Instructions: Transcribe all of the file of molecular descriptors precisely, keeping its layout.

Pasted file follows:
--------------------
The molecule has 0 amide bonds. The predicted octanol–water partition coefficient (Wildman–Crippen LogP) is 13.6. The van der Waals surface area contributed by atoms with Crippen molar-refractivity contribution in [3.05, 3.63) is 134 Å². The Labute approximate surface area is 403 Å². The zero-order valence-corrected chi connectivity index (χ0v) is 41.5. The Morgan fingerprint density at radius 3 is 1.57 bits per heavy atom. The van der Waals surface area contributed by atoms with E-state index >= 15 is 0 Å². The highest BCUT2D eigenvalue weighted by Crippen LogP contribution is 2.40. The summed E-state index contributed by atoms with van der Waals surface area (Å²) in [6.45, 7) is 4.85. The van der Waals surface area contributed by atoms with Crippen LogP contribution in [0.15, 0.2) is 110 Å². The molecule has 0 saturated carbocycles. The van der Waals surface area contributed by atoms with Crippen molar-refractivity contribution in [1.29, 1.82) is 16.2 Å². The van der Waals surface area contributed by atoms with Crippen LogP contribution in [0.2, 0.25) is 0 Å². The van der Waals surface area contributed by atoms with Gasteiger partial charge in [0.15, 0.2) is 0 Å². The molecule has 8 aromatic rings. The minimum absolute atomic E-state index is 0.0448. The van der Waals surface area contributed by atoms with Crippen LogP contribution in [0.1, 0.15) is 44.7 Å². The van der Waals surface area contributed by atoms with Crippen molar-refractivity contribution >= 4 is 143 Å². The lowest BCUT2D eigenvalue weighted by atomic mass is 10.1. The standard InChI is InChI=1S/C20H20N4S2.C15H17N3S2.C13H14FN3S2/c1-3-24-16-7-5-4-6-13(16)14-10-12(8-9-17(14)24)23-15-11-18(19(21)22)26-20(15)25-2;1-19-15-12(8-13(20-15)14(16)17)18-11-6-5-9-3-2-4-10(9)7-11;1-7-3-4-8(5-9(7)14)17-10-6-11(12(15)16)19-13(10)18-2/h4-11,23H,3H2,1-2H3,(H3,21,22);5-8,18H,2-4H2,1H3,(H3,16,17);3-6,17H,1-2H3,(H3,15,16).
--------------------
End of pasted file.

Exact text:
The molecule has 0 amide bonds. The predicted octanol–water partition coefficient (Wildman–Crippen LogP) is 13.6. The van der Waals surface area contributed by atoms with Crippen molar-refractivity contribution in [3.05, 3.63) is 134 Å². The Labute approximate surface area is 403 Å². The zero-order valence-corrected chi connectivity index (χ0v) is 41.5. The Morgan fingerprint density at radius 3 is 1.57 bits per heavy atom. The van der Waals surface area contributed by atoms with E-state index >= 15 is 0 Å². The highest BCUT2D eigenvalue weighted by Crippen LogP contribution is 2.40. The summed E-state index contributed by atoms with van der Waals surface area (Å²) in [6.45, 7) is 4.85. The van der Waals surface area contributed by atoms with Crippen LogP contribution in [0.15, 0.2) is 110 Å². The molecule has 0 saturated carbocycles. The van der Waals surface area contributed by atoms with Crippen molar-refractivity contribution in [1.29, 1.82) is 16.2 Å². The van der Waals surface area contributed by atoms with Crippen LogP contribution in [0.2, 0.25) is 0 Å². The van der Waals surface area contributed by atoms with Gasteiger partial charge in [0.15, 0.2) is 0 Å². The molecule has 8 aromatic rings. The minimum absolute atomic E-state index is 0.0448. The van der Waals surface area contributed by atoms with Crippen LogP contribution in [0.1, 0.15) is 44.7 Å². The van der Waals surface area contributed by atoms with Crippen molar-refractivity contribution >= 4 is 143 Å². The lowest BCUT2D eigenvalue weighted by atomic mass is 10.1. The standard InChI is InChI=1S/C20H20N4S2.C15H17N3S2.C13H14FN3S2/c1-3-24-16-7-5-4-6-13(16)14-10-12(8-9-17(14)24)23-15-11-18(19(21)22)26-20(15)25-2;1-19-15-12(8-13(20-15)14(16)17)18-11-6-5-9-3-2-4-10(9)7-11;1-7-3-4-8(5-9(7)14)17-10-6-11(12(15)16)19-13(10)18-2/h4-11,23H,3H2,1-2H3,(H3,21,22);5-8,18H,2-4H2,1H3,(H3,16,17);3-6,17H,1-2H3,(H3,15,16).